King Leopold II (1835-1909) of Belgium created the Congo Free State in 1885 as part of a professed desire to bring civilization and modernity to Africans. The results proved devastating to the region in many ways. To enforce his authority, Leopold relied upon a violent military squad, known as the Force Publique. While Leopold died a year after he was forced from power, his regime oversaw a heavy death toll, loss of land, the creation of a new nation with little regard for previous identities and extraction of natural resources from the Congo for the benefit of Belgium.
Belgian colonization of the Congo region resulted in a massive death toll among the Congolese. The Congolese had to work in industries set up by the Belgian government. Government agents held families hostage until men completed their work quota. To protest the harsh working conditions, the Congolese rebelled on many occasions. In response, the Force Publique destroyed whole villages. Reports of soldiers decapitating villagers were common. Between 10 and 23 million people died during Leopold’s rule, from 1885 to 1908. Though not all died as a direct result of physical violence, the many starvation and work exhaustion deaths were manifestations of the Leopold regime.
King Leopold claimed ownership of the land, displacing the Africans. The Berlin Act, signed in 1885, recognized Leopold as the authority of 1 to 2 million square miles of land in the region. Africans lost all rights to land ownership. Under Leopold, Africans had property rights only in their villages.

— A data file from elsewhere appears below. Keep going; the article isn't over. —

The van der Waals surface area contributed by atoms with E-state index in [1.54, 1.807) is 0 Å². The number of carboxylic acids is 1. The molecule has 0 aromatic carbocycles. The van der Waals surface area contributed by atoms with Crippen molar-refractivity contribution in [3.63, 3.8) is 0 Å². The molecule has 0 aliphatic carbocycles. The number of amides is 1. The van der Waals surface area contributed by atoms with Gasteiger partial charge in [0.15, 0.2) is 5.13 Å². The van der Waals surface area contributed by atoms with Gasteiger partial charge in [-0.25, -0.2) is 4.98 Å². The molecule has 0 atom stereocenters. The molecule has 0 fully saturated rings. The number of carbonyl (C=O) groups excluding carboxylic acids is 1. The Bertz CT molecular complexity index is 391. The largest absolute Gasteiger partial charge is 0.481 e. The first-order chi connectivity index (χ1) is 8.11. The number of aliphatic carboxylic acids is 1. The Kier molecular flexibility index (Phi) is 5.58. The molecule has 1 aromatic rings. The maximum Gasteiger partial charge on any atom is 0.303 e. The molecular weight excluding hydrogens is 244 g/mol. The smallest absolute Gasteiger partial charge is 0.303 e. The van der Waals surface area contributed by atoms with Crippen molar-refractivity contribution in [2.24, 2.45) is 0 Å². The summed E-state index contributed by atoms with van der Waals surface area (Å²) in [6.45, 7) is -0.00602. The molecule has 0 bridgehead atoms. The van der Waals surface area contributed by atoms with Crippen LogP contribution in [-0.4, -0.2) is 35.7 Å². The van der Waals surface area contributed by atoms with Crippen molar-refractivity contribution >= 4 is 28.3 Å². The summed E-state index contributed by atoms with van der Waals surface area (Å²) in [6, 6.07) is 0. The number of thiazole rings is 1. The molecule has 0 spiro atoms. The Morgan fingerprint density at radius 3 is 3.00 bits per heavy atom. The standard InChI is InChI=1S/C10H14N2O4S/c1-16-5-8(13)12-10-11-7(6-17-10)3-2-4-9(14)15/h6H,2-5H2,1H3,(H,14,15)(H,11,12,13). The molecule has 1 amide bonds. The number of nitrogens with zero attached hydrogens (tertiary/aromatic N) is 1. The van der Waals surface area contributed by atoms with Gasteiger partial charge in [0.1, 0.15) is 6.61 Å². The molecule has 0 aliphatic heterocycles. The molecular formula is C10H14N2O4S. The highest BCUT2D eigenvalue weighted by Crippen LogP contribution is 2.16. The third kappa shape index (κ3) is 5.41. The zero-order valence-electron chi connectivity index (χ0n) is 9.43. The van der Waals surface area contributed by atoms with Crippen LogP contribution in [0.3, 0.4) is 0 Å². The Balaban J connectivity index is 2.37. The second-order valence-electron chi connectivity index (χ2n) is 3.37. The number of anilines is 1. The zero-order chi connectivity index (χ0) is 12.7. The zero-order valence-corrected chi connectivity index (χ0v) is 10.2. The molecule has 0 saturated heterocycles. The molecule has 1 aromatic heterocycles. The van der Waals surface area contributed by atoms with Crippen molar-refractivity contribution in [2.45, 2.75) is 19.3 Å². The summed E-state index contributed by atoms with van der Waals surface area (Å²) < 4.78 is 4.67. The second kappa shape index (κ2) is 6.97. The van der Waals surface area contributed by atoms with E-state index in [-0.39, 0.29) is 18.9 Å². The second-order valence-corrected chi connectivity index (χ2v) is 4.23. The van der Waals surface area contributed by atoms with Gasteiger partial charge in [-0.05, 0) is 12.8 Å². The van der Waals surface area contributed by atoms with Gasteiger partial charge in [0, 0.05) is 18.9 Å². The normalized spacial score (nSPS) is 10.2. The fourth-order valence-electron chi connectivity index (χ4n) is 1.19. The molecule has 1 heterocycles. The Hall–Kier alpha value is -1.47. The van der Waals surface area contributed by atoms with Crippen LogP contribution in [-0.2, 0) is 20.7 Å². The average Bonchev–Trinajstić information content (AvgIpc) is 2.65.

By establishing the Congo Free State, King Leopold helped destroy the link between the people and their homeland. Before the Belgians entered Africa, the people identified themselves by ethnicity. The creation of a single country blurred these distinctions. The international community, made aware of the atrocities against the people, forced Leopold to end his Congo Free State in 1908. From that time until the 1960s, the Belgian Congo, which replaced the Free State, retained a national structure, the antithesis of the localized living arrangements preferred by the Africans.
The Congo possessed a wealth of natural resources. King Leopold extracted ivory and rubber from the Congo to use in the manufacture of goods in Belgium. These goods in turn sold on the international market for a profit. The people who actually performed the work in the Congo received none of these profits. Leopold enriched himself at the expense of the Africans. Further ensuring the impoverishment of the people, Leopold enacted laws preventing European traders from paying Africans currency in exchange for rubber. Instead, Europeans could only exchange other goods, in a barter system, to any Africans who might somehow come into possession of rubber. The Congolese became a poor and uneducated people. In 1960, when Patrice Lumumba became the first elected prime minister, Belgian colonists living in the Congo enjoyed 95 percent of the wealth. Moreover, at the time only 17 Congolese natives had ever graduated from college.
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